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Bad Things Happen to Good Clouds: Why You Need a Recovery Plan

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Bad Things Happen to Good Clouds: Why You Need a Recovery Plan

Cloud outages like the one from February 28 are normal — but they are also notable because they affect so many businesses. Having a recovery plan is imperative.

· Performance Zone ·
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Amazon S3 storage service recently experienced a widespread five-hour outage in its East Coast availability zone. Many next-generation consumer and business applications rely on a cloud storage, so the S3 outage quickly cascaded and temporarily crippled organizations from Netflix to Slack.

Cloud outages like this are normal — and notable because they affect so many businesses. The last significant AWS outage was in August 2016. While Amazon S3 is architected for data durability, that doesn’t equal fast recoverability during an outage. As good as cloud platforms are, they still leave a few gaps:

  • Availability zones don’t equal recoverability. S3 is designed to withstand a site outage within a zone, but as yesterday’s outage shows, networking issues can lead to a widespread outage across an entire region.
  • Data still needs to be backed up. As we noted in a previous blog post, even Amazon recommends backing up data.
  • Recovery can be slow and tedious. It’s one thing to backup data. It’s another thing entirely to recover it. It can take hours or days to recover data after a failure — especially for hyper-scale applications and databases.
  • Data is often in one “basket.” If backup data is stored in the same cloud service as the primary data, in the same availability zone, there’s no way to recover data during a widespread outage.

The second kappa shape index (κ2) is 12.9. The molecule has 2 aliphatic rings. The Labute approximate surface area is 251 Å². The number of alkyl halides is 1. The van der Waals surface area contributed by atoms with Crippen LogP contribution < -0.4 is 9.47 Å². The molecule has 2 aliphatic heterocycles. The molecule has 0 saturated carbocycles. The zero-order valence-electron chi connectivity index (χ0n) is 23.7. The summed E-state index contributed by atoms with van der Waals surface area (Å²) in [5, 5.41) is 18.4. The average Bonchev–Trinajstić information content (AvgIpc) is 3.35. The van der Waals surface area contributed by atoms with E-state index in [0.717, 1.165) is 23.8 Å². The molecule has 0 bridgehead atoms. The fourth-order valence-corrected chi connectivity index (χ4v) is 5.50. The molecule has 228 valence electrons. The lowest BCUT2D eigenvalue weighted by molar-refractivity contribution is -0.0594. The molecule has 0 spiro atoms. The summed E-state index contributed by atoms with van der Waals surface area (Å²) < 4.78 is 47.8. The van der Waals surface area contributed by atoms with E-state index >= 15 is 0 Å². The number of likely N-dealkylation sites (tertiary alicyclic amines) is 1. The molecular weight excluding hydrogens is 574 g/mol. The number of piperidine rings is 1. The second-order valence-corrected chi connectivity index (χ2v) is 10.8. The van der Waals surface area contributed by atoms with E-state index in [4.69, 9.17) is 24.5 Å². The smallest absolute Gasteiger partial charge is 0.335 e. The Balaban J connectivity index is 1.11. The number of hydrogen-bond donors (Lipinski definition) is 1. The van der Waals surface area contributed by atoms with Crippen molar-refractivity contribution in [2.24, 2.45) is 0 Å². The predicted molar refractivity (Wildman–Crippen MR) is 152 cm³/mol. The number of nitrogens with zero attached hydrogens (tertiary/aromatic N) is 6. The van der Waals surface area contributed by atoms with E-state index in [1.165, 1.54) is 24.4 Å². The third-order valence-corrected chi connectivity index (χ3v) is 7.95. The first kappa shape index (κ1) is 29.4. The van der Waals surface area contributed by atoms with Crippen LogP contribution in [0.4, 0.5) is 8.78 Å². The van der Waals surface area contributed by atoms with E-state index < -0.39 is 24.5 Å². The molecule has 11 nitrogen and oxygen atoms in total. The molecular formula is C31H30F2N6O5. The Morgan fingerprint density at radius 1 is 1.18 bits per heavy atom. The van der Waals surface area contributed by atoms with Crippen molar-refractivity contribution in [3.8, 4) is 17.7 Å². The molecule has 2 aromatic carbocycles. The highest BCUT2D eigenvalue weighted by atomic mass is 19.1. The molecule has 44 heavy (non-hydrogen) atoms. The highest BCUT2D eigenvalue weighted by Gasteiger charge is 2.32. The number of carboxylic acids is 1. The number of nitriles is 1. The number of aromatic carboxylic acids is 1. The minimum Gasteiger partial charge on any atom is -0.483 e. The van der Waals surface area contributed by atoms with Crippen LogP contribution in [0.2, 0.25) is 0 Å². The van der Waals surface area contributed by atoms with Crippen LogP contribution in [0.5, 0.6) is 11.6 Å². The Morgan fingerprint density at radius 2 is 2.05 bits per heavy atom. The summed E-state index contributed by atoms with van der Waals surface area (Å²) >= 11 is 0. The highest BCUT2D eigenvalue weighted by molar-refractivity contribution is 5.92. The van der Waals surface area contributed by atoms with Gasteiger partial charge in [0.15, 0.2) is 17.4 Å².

• Data can get compromised or enter an inconsistent state. The cloud itself doesn’t protect data from application or database level corruption, or human error.

A data backup, recovery, and continuity strategy needs to be designed with the cloud in mind. To make sure you can recover quickly, even from a cloud outage, do the following.

  • Keep backup data in another service or region. Failures like this one often affect an entire region. A backup and recovery strategy needs to include the ability to recover in another region, cloud service or even a private cloud.
  • Have a fast recovery process. Traditional backup solutions and scripting-based approaches can’t recover data quickly, particularly if the application needs to be recovered to a different topology.
  • Have point-in-time recovery. Since data can get compromised at the early stages of an outage, being able to restore applications quickly to a point in time is important as well.

The cloud-as-a-service architecture is more resilient than traditional infrastructure and gives you agility. However, when failures do happen, they are also entirely out of your control. Don’t ignore recoverability and resiliency of the data because it’s in the cloud, and don’t expect the same recovery processes and tools to work on next-generation, hyper-scale applications.

performance ,aws ,aws s3 ,recovery plan

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